There are different places on the web to host and maintain your code. You want your code hosted so it’s not solely living on your computer. Your computer could break down and you could lose your coding projects forever. Thankfully, the web has third party web applications like GitHub, Bitbucket, or GitLab, to name a few, to host your projects. Each project on the hosting platform is its own code repository, also informally called repo.
Open source projects have their code hosted on third party web applications as well. With a version control system, you can modify the code of these projects. One of the popular version control systems is Git.
Using Git, you can fork the code repository to your computer. Let’s say you were testing the open source product and noticed a bug. You’re amazing and you tracked down which file has the broken code that causes the bug. On GitHub, you can see the file and you can see the previous version of the file with the working code.
Image Source: GitHub docs. Click the Code button to start cloning a project.
You make the intended changes on your own branch and then push up your changes. After your changes are visible on the hosting platform, you can open a pull request to the main branch of the project. A pull request shows the changes you made to the code per file of the repo.
A maintainer, usually the authors and/or owners of the repository, will usually give you feedback on your changes. Once the pull request is approved, the changes will get merged into the main branch — which means you made your first contribution to an open source project!
Here’s a high-level view of the process of forking a project all the way to completing your first contribution to an open source project.
This first contributions repository walks you through the necessary steps of being an open source contributor with git. This includes forking, making a change, and pushing that change to the repository with git. These steps are important to understand how to contribute to software projects, open source or not.
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How to get involved in open source as a beginner
The source code for open source projects is available to anyone — from the developer just starting out to the developer with decades of experience. So you can contribute at any point in your development career and become a member of the open source community! Here are a few things to look out for as you search for an open source project to get involved with.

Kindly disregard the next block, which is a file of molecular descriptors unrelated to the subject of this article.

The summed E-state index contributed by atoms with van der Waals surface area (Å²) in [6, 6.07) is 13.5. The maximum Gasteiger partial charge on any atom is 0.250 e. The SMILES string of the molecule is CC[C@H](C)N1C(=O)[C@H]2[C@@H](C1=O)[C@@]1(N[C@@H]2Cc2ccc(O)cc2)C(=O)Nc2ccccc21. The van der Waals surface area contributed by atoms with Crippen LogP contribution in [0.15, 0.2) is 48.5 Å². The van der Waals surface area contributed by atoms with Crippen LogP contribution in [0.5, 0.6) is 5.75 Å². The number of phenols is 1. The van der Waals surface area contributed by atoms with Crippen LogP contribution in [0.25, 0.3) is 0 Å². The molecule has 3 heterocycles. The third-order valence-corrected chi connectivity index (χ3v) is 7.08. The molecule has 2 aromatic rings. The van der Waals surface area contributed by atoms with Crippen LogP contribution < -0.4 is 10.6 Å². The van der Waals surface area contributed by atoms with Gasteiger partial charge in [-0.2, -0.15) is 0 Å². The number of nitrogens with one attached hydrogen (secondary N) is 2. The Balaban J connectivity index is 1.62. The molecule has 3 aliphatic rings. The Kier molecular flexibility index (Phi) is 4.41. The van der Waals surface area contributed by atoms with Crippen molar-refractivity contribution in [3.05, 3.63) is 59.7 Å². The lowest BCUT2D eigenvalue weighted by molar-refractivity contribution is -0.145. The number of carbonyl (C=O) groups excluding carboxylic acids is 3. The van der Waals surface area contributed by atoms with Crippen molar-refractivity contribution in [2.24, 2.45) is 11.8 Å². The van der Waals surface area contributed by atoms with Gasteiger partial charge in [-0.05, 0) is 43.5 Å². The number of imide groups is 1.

What to look for in a project:
1. An open source license
The code repository should have an associated license. For example, the MIT license is a popular one. This license determines if the project is open source or not. So it’s important to find the license before working with the project. The OSI provides more information and a list of more popular licenses here.
2. Easy to read and comprehensive documentation
Documentation includes things like project README files and contributing guidelines. README files provide information around the code repository like its purpose, the programming languages and libraries used to build it, and in the case of open source projects, how you can contribute. At times, how well written the documentation is will be a good indication of how easy it is to work with the project because documentation is key to understanding the details, technology, and functions of a code repository.
From the Guide to Allyship project on GitHub.
3. Recent activity
If there are recent responses to issues and pull requests from maintainers, then there’s more likelihood that your changes will be accepted or your issue will be addressed.
4. Associated hack night or an active slack channel
One of the common ways open source is described is as a community. If you’re looking for a community, see if there is a hack night you can attend or a slack channel you can join that supports project contributors. At a hack night, you can potentially work with someone else on project issues and features. For example, the Chicago Civic Hacknight has this list of open source projects. They also have coding breakout sessions where you can work on a project or pitch a new one. Look for civic hacknights in your city.